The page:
# Definition of the Simple Regression Model

### Overviewâ€‹

**Premise**: Analyzing the relationship between two variables, $y$ and $x$, representing a population. The goal is to explain $y$ in terms of $x$ or study how $y$ varies with changes in $x$â€‹â€‹.

**Examples**: $y$ as soybean crop yield with $x$ as the amount of fertilizer, $y$ as hourly wage with $x$ as years of education, $y$ as community crime rate with $x$ as the number of police officers.

### Model Formulationâ€‹

**Issues to Address**:

- Allowing for other factors to affect $y$ apart from $x$.
- Determining the functional relationship between $y$ and $x$.
- Ensuring a ceteris paribus (all else equal) relationship between $y$ and $x$â€‹â€‹.

**Simple Equation**: $y=b_0+b_1 x+u$

- $y$ and $x$ can have several interchangeable names:
- $y$: Dependent, Explained, Response, Predicted variable, or Regressand.
- $x$: Independent, Explanatory, Control, Predictor variable, or Regressorâ€‹â€‹.

- $u$: Error term or disturbance, representing unobserved factors affecting $y$â€‹â€‹.

### Interpretation of the Modelâ€‹

**Functional Relationship**:

- Linear effect of $x$ on $y$ when other factors in $u$ are held fixedâ€‹â€‹.

**Slope Parameter $(b_1)$**:

- Represents the change in $y$ per unit change in $x$, holding other factors fixedâ€‹â€‹.
- Example: In a model where $y$ is soybean yield and $x$ is fertilizer, $b_1$â€‹ measures the effect of fertilizer on yield, holding other factors like land quality and rainfall constantâ€‹â€‹.

**Limitation**:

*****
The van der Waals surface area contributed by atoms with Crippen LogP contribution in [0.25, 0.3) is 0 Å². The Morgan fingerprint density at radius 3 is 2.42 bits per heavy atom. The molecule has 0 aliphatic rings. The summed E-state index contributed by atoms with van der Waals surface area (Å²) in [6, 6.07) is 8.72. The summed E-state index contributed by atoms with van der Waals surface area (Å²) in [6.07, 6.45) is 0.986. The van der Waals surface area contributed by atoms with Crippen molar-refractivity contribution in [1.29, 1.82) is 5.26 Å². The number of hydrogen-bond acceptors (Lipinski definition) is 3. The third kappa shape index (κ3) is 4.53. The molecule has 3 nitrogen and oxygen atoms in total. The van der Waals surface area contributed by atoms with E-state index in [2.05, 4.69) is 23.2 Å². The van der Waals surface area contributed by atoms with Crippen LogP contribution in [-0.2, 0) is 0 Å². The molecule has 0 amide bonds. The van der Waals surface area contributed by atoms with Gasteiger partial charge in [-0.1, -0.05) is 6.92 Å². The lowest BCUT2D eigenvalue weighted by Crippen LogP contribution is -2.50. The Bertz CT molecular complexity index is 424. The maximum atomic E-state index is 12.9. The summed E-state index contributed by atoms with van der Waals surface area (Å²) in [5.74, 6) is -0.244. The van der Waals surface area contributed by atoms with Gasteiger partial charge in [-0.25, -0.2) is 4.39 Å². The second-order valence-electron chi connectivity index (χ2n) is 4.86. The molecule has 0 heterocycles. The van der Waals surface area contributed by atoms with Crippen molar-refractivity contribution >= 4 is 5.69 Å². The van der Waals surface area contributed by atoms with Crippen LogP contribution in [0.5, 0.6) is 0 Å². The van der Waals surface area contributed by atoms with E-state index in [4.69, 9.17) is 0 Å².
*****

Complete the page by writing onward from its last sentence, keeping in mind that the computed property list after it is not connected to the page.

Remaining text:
- The linearity assumption implies a constant effect of $x$ on $y$ which might be unrealistic in many economic contextsâ€‹â€‹.

### Causal Inference and Key Assumptionsâ€‹

**Causality Challenge**:

- Addressing if the model can truly draw ceteris paribus conclusions about the impact of $x$ on $y$â€‹â€‹.

**Key Assumptions**:

**Zero Mean Assumption**:- Expected value of $u$ in the population is zero: $\mathbb{E}[u]=0$â€‹â€‹. This is a mathematical convenience resulting from the intercept.

**Mean Independence**:- Expected value of $u$ does not depend on $x$: $\mathbb{E}[uâˆ£x]=\mathbb{E}[u]$â€‹â€‹.
- Example: If fertilizer amounts are chosen independently of other plot features, the assumption holdsâ€‹â€‹.

- Assumptions
**Zero mean**and**Mean independence**are crucial for motivating estimators of $b_0$â€‹ and $b_1$â€‹ and play a significant role in statistical analysis in later sectionsâ€‹â€‹.

**Population Regression Function (PRF)**:

- Expressed as $\mathbb{E}[yâˆ£x]=b_0â€‹+b_1â€‹x$, showing the linear relationship between $y$ and $x$ in the populationâ€‹â€‹. For any given value of $x$, the distribution of $y$ is centered about $\mathbb{E}[yâˆ£x]$.

**Question:** Prove if $u$ and $x$ are mean independent, then $Cov(X,U)=0$. [Sol]

### Decomposition of $y$â€‹

**Systematic and Unsystematic Parts**:

- $b_0+b_1x$: Systematic part, the part of $y$ explained by $x$.
- $u$: Unsystematic part, the part of $y$ not explained by $x$â€‹â€‹.

### Important points!â€‹

- We need mean independence not the full independence for causality.